“TO THE MOST HIGH AND MIGHTY PRINCE James by the Grace of God.” So begins the dedication in the most popular English Bible of all time, the Authorized Version, widely known as the King James Version. The much-loved KJV, as it is often abbreviated, may have fallen out of favor in recent years as more readable translations have been published for twentieth-century readers. But generation after generation of readers has absorbed its phrases. We can safely say that no other translation will ever have such an effect on the English language.
Who was the “mighty Prince James” whose name has been stamped on millions of Bibles? He was the son of Mary Queen of Scots, executed by her half-sister, England’s Queen Elizabeth I. When the childless Elizabeth died, James, next male in the royal line, and already king in his native Scotland, marched south to London to be crowned king of England too. He is known to history as James I of England and James VI of Scotland.
Under Elizabeth, the Church of England had assumed an episcopal form of Protestantism. The growing number of Puritans felt Elizabeth had created a “compromise” church that wasn’t Protestant enough. They wanted to “purify” the church of anything that resembled Catholicism, including bishops, clerical garb, and high ritual. Before James had even reached London, the Puritans presented him with the Millenary Petition (so called because it had a thousand signatures), asking for moderate changes in the Church of England.
But James liked the Church of England’s episcopal structure and its title for the king, “Defender of the Faith.” James was, in fact, rather pretentious and committed to the idea that kings ruled by divine decree. (His contemporaries called him “the wisest fool in Christendom” and snickered that he was hardly the person to insist on kings’ divine rights.) James agreed to a conference, which met in January 1604 at Hampton Court. Here, however, James warned the Puritans that if they did not conform, he would “harry them out of the land.” The conference was a failure for the Puritans, except on one point: James gave his approval to the making of a new translation of the Bible.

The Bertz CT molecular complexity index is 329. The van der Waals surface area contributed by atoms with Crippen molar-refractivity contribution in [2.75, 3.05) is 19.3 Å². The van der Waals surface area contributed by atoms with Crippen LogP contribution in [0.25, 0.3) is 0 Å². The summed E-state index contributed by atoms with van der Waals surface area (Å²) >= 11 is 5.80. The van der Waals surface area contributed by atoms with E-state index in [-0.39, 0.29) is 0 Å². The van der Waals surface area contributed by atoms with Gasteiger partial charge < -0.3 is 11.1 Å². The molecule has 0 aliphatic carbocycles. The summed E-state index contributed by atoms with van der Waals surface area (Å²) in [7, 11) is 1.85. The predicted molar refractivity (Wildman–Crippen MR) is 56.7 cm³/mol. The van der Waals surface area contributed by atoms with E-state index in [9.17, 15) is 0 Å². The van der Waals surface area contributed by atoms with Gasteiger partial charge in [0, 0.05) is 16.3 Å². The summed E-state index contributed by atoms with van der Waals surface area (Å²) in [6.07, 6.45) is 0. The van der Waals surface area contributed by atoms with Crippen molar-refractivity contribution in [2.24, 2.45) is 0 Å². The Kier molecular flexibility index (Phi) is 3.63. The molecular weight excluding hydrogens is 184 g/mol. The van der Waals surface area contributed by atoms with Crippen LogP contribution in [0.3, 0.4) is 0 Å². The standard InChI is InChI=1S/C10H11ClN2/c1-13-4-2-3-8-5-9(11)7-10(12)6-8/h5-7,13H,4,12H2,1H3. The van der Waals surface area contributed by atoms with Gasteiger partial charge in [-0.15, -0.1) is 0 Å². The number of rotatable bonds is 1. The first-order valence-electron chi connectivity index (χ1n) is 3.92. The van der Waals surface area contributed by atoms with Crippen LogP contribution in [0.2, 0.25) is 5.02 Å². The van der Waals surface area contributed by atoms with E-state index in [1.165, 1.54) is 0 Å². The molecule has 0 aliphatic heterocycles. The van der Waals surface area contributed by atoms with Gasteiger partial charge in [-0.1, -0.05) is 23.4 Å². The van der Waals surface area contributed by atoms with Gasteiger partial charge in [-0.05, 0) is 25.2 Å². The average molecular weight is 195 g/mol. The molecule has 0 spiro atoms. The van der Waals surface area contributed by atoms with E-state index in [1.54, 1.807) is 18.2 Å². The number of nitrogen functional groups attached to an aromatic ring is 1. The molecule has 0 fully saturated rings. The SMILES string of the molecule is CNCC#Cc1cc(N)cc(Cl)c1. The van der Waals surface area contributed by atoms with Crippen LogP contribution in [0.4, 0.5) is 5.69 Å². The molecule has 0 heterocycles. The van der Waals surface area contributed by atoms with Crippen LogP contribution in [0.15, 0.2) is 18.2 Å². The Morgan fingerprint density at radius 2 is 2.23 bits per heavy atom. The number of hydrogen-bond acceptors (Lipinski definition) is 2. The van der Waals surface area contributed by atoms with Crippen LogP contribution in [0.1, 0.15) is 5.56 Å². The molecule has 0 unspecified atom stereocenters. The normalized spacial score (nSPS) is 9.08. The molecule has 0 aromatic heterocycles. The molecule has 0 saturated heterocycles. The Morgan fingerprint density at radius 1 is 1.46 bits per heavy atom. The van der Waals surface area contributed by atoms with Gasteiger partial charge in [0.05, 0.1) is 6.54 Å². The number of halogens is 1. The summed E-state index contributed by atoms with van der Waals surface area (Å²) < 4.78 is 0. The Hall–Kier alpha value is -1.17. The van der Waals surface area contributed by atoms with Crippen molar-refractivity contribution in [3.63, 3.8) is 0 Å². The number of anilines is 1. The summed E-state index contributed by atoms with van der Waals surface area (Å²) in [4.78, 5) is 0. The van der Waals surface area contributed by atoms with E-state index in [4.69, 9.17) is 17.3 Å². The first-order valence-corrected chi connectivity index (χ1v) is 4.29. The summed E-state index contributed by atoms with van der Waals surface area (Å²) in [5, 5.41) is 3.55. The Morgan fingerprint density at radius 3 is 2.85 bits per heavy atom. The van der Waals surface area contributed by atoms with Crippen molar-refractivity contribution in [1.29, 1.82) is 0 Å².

Translation or Revision?
James wanted something to replace the popular Geneva Bible. This 1560 version was much loved by the people (and probably the version Shakespeare read), yet it had a perceived Calvinistic slant, something James didn’t like. The Puritans, meanwhile, disliked the Bishops’ Bible, an authorized 1568 version read in churches but not widely accepted by the common folk. England needed one version that both churches and individuals, and both the Church of England and the Puritans, could read with benefit.
In 1607, James appointed nearly fifty scholars and divided them into six companies. For two years and nine months they worked individually and in conference, and then the whole text was gone over by a committee of twelve. While the scholars used the original Hebrew and Greek, they closely followed previous translations. In fact, it may be inappropriate to call the King James Version a translation. As the “Preface of the Translators” explains, it is more accurately a revision of earlier versions. For example, the work of William Tyndale, the first major English translator, is evident in many passages.
The KJV has been called the “Authorized Version,” although, oddly, no proof has survived that James formally approved it. Officially, the new version was “appointed to be read in churches,” replacing the Bishops’ Bible. But it was a long time before it replaced the Geneva Bible as the Bible of the individual reader.
Once established, however, the KJV was unshakable. Even though some critics said its language was archaic in the very year it appeared, later generations loved its “Bible English.” As the language evolved, becoming less and less like the language of James’s day, English-speaking Christians continued to express themselves in terms echoing the KJV. For example, many Christians still address God as “Thee” and “Thou.”
And how the language has been affected! Even if the KJV were to someday go out of print—which is unlikely—our language still bulges with such immortal expressions as “the skin of my teeth,” “Woe is me!” “a drop in the bucket,” “my brother’s keeper,” “holier than thou,” and many others.
But the effect goes beyond phrases. There is a cadence, a sentence rhythm, in the KJV that has never been matched in other English Bibles. If this beauty has detracted some readers from hearing the message, it has nevertheless been incredibly memorable and, therefore, memorizable. If learning Scripture is important, then committing it to memory is paramount, and we know that poetry—or poetic prose—is easier to memorize than flat prose. Today, almost four hundred years later, most people who can quote the Bible quote a version published in 1611.
Modern-day translators may rightly feel humble, knowing they can never produce a work that will so mold a language and shape an entire culture. CH